Having just watched this movie again, I realize with despair that it STILL has something valid to say, 33 years later! I think I would have really liked this movie in 1972, I certainly loved it a few years later when I saw it for the first time, but now it seems like an enduring classic. It is shot like a campaign is run - you feel the crushing emptiness of a political campaign, and Redford's frustration with being unable to raise actual issues is palpable. He is a contender mainly because of his looks (and family ties), not because of his beliefs. He has to boil them down to sound bites (not a term in 1972, I don't think) and then give some of them up altogether, all in order to win. The 'voters' don't come off too well, either - they seem like either groupies (young girls or older country club ladies) or disaffected losers. This should be shown in every 8th grade civics class!
*** This review may contain spoilers ***
WHEN ONE VIEWS this film, it is obvious that the spin is definitely
meant to favour the Left, Liberal or now called "Progressives." That is
quite obvious as the starring figure is portrayed by Mr. Robert
Redford, himself. The characterization of the incumbent Senator Jarmon
(Don Porter) is further evidence of our contention.
HOWEVWEE, HAVING JUST watched the movie on Turner Classic Movies, again after some years, we find that although there is this bias in evidence, they did do a good job in at least trying to maintain a high degree of neutrality in their portrayals. It appears that it is all too easy to dismiss this as being so one-sided toward the Left, rather than looking just a little bit deeper into the true nature of the story.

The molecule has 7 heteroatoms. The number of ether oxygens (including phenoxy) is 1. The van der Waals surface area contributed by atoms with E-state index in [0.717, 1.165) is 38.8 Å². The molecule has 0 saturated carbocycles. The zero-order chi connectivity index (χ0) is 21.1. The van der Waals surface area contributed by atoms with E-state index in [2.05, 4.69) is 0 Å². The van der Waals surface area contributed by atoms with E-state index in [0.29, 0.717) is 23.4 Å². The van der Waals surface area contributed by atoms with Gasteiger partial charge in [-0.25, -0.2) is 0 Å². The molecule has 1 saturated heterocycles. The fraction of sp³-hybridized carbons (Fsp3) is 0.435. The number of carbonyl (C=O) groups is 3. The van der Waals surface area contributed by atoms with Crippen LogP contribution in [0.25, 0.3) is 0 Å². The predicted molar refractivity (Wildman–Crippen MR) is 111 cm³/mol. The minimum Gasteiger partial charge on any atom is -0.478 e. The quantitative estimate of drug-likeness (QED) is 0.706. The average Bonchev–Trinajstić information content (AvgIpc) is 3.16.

THE STORYLINE, SUCH as it is, follows the path that the young and otherwise naive son of a former California takes in becoming a candidate for the Senate. Bill McKay (Redford) at first begins his campaign as a sort of means of making a point about the present state of conditions in the USA. As he gets deeper into the run, he becomes influenced by the professional political operations of his campaign manager, Marvin Lucas(Peter Boyle), being supported by a fine collection of supporting players (Michael Lerner, Allen Garfield, Quinn Redeker, Morgan Upton, Kenneth Tobey and others).
GIVING WHAT MUST be described as a feeling and look of realism to the production is the inclusion of so many people from the entertainment world and its great subsidiary, the news people. There are also included the cameo appearances by real, true life political figures such as Hubert Humphrey and George McGovern.